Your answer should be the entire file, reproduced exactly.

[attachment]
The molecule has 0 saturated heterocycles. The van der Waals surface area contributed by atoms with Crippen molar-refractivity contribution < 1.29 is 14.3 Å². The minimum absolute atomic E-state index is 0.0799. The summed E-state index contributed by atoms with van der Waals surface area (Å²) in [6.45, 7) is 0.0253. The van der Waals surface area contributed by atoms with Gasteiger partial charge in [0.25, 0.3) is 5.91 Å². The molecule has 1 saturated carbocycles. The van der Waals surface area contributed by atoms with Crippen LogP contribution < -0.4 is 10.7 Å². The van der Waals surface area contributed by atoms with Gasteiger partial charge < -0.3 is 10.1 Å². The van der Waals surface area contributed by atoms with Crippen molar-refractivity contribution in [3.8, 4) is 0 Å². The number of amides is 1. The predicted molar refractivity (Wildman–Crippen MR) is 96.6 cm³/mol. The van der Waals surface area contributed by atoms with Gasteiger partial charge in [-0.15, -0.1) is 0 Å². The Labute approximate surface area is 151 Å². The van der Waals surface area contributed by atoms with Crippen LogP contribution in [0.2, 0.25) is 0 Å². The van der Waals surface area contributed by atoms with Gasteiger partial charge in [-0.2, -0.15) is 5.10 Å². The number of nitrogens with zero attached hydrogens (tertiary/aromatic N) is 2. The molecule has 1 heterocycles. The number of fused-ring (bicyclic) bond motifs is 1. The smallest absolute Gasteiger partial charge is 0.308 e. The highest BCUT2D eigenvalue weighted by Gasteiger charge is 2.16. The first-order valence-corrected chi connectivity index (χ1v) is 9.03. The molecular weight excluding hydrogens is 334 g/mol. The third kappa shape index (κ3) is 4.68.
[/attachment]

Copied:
The molecule has 0 saturated heterocycles. The van der Waals surface area contributed by atoms with Crippen molar-refractivity contribution < 1.29 is 14.3 Å². The minimum absolute atomic E-state index is 0.0799. The summed E-state index contributed by atoms with van der Waals surface area (Å²) in [6.45, 7) is 0.0253. The van der Waals surface area contributed by atoms with Gasteiger partial charge in [0.25, 0.3) is 5.91 Å². The molecule has 1 saturated carbocycles. The van der Waals surface area contributed by atoms with Crippen LogP contribution < -0.4 is 10.7 Å². The van der Waals surface area contributed by atoms with Gasteiger partial charge < -0.3 is 10.1 Å². The van der Waals surface area contributed by atoms with Crippen molar-refractivity contribution in [3.8, 4) is 0 Å². The number of amides is 1. The predicted molar refractivity (Wildman–Crippen MR) is 96.6 cm³/mol. The van der Waals surface area contributed by atoms with Gasteiger partial charge in [-0.15, -0.1) is 0 Å². The Labute approximate surface area is 151 Å². The van der Waals surface area contributed by atoms with Crippen LogP contribution in [0.2, 0.25) is 0 Å². The van der Waals surface area contributed by atoms with Gasteiger partial charge in [-0.2, -0.15) is 5.10 Å². The number of nitrogens with zero attached hydrogens (tertiary/aromatic N) is 2. The molecule has 1 heterocycles. The number of fused-ring (bicyclic) bond motifs is 1. The smallest absolute Gasteiger partial charge is 0.308 e. The highest BCUT2D eigenvalue weighted by Gasteiger charge is 2.16. The first-order valence-corrected chi connectivity index (χ1v) is 9.03. The molecular weight excluding hydrogens is 334 g/mol. The third kappa shape index (κ3) is 4.68.